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Eudora Welty and Surrealism$
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Stephen M. Fuller

Print publication date: 2012

Print ISBN-13: 9781617036736

Published to University Press of Mississippi: March 2014

DOI: 10.14325/mississippi/9781617036736.001.0001

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Dreaming Poured Cream Curtains in the Wide Net, and Other Stories

Dreaming Poured Cream Curtains in the Wide Net, and Other Stories

Chapter:
(p.72) 3 Dreaming Poured Cream Curtains in the Wide Net, and Other Stories
Source:
Eudora Welty and Surrealism
Author(s):

Stephen M. Fuller

Publisher:
University Press of Mississippi
DOI:10.14325/mississippi/9781617036736.003.0003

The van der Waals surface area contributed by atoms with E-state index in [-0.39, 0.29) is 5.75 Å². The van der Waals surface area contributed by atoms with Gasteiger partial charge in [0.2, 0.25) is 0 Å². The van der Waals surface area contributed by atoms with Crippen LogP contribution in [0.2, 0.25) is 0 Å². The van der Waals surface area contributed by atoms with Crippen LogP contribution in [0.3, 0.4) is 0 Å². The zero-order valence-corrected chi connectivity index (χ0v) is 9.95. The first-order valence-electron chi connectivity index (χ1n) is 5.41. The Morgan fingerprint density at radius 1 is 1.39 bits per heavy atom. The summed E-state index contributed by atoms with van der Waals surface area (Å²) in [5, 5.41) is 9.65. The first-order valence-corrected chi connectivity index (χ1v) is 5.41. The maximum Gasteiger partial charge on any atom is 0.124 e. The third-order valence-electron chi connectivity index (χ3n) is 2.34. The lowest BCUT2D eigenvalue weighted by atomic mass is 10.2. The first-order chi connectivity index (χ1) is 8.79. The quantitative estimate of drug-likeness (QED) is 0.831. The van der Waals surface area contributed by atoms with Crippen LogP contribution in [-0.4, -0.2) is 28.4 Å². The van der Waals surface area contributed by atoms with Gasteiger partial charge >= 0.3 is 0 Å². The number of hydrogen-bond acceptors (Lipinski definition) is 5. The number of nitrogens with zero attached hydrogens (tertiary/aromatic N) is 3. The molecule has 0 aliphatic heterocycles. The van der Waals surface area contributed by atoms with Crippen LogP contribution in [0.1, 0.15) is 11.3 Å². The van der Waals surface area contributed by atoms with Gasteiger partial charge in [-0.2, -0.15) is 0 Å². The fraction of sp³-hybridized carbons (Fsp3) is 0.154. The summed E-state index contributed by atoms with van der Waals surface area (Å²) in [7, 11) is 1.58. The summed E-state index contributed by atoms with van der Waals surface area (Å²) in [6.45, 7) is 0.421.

This chapter focuses on Robert Penn Warren and his study, and defense, of Eudora Welty. Warren responds to accusations leveled at Welty’s excessive style and obscurity by advancing his thesis that despite the fact that A Curtain of Green and The Wide Net showed a “good deal of the falsely poetic” and some “hocus-pocus,” both works fundamentally conform to a pattern derived from a conscious method and a developing narrative technique that provides for the realization of the author’s ideas. His influential essay “The Love and the Separateness in Eudora Welty” has shaped the critical response to Welty and for good reason. Warren illuminates a key preoccupation of Welty’s: how to minimize the cost and maximize the gain that life’s isolation and intimacies afford.

Keywords:   excessive style, obscurity, Robert Penn Warren, the falsely poetic, hocus-pocus

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